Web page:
54% of students said that “learning more about forms of antisemitism and how to respond” would help them feel more confident in confronting antisemitism at school.

Students want their peers, teachers, and administrators to also understand antisemitism. 66% said having non-Jewish students learn about antisemitism would help them feel more confident in confronting antisemitism at school. 70% said that knowing that school administration and teachers understood antisemitism would help them feel more confident. 

Expressing Jewish Identity 

Once again, we see that a majority of Jewish students experience some discomfort in publicly expressing their Jewish identity.

Only 43% of respondents said they are “always” comfortable expressing their Jewish identity publicly at school, while 45% said “most of the time, but not always,” and 10% said they are “rarely comfortable.”

It is concerning that a majority of Jewish students said they are sometimes uncomfortable expressing their Jewish identity at school. This suggests that they fear becoming a target of antisemitism or being made to feel “different.” 

Jewish Holidays

57% of students reported having experienced issues with religious accommodations in their schools. Students indicated that most of their issues are due to scheduling tests and events, such as photo day or homecoming week, during the High Holidays. 

Moving Forward

How Primary and Secondary Schools Can Address Rising Antisemitism

All K-12 educational institutions can implement measures to better understand, respond to, and prevent anti-Jewish hatred in our society. AJC’s Call to Action Against Antisemitism: A Society-Wide Nonpartisan Guide for America calls on K-12 educational institutions to take the following steps:

  • Integrate education about the American Jewish community and its diversity, Judaism, antisemitism and its areas of overlap with anti-Zionism, and Holocaust in age-appropriate ways into the school curriculum and co-curricular programming. 
  • Show awareness of antisemitism in the school community by having clear policies, including highlighting antisemitism as an essential focus within Diversity, Equity, and Inclusion (DEI) work and keeping open lines of communication between Jewish students/families and administration.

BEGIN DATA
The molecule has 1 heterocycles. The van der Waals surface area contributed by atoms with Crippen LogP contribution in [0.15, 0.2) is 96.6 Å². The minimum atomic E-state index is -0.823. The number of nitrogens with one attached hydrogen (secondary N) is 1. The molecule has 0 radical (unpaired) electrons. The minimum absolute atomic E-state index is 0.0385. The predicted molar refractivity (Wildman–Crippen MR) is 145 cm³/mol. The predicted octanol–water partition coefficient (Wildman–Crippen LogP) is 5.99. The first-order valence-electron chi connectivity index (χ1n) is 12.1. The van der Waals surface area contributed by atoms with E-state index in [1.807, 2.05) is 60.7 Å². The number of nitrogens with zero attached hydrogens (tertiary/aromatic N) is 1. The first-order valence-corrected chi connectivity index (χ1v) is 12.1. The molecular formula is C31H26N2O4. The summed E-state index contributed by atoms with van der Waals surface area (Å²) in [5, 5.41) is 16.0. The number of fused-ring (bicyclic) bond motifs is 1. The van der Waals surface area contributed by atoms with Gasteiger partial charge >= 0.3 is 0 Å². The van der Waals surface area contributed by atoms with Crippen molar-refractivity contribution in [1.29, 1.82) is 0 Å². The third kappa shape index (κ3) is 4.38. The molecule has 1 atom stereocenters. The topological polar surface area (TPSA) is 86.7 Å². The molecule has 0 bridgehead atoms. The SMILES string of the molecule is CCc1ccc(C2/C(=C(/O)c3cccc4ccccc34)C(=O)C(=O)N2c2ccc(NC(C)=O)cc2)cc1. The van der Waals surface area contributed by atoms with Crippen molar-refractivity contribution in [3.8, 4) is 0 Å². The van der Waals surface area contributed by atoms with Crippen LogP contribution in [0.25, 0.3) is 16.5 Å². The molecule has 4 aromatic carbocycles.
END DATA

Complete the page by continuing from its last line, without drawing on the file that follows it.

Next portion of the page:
• If your school has parent and/or student affinity groups, be sure to include Jewish groups among the offerings and ensure that cultural and religious sensitivity policies also include areas of concern for Jewish students and families. 
  • Keep open lines of communication between Jewish students and families and the administration and have a transparent system of reporting antisemitic incidents or activity.
  • Establish a standing committee/task force to address campus antisemitism comprised of administrators, faculty, Jewish students, and Jewish parents.

How JCRB|AJC Supports Jewish Students and School Partners

Due to JCRB|AJC’s expanded work with schools and students over the past two years, we were saddened but not surprised by the survey results.

We will continue implementing our “Prepare to Respond, Educate to Prevent” programs, developed in 2020, to support and empower Jewish students and school partners. These programs and resources address exactly what students said would help them gain confidence in responding to antisemitism:

  • Resources, workshops, and leadership development opportunities to educate and empower Jewish students:
    • AJC’s Leaders for Tomorrow (LFT) program is designed to empower the next generation of young Jewish leaders. The program helps high school students develop a strong Jewish identity and trains them as advocates for Israel and to be voices against antisemitism.
    • “Prepare to Respond” Workshops empower Jewish students to recognize antisemitism and respond effectively. These are offered in partnership with Jewish community partners.
  • We encourage the use of our online incident report form. JCRB|AJC provides support and guidance to students, families, and school partners when antisemitic incidents occur. 
  • Our "Understanding and Supporting Jewish Students" training teaches school administrators, teachers, and staff about Jewish holidays and antisemitism and how to become more informed allies to their Jewish students. 

We will work with our school and Jewish community partners to share the survey results and continue raising awareness among Jewish students and families about the programs and resources we offer.

If you have questions or requests for programs or resources, please contact JCRB|AJC’s Director of Education and Programs, Sarah Markowitz, at sarahm@jewishkc.org

If you or your student is experiencing antisemitism in school or is not being properly accommodated, please submit an online incident report, or email or call Sarah directly.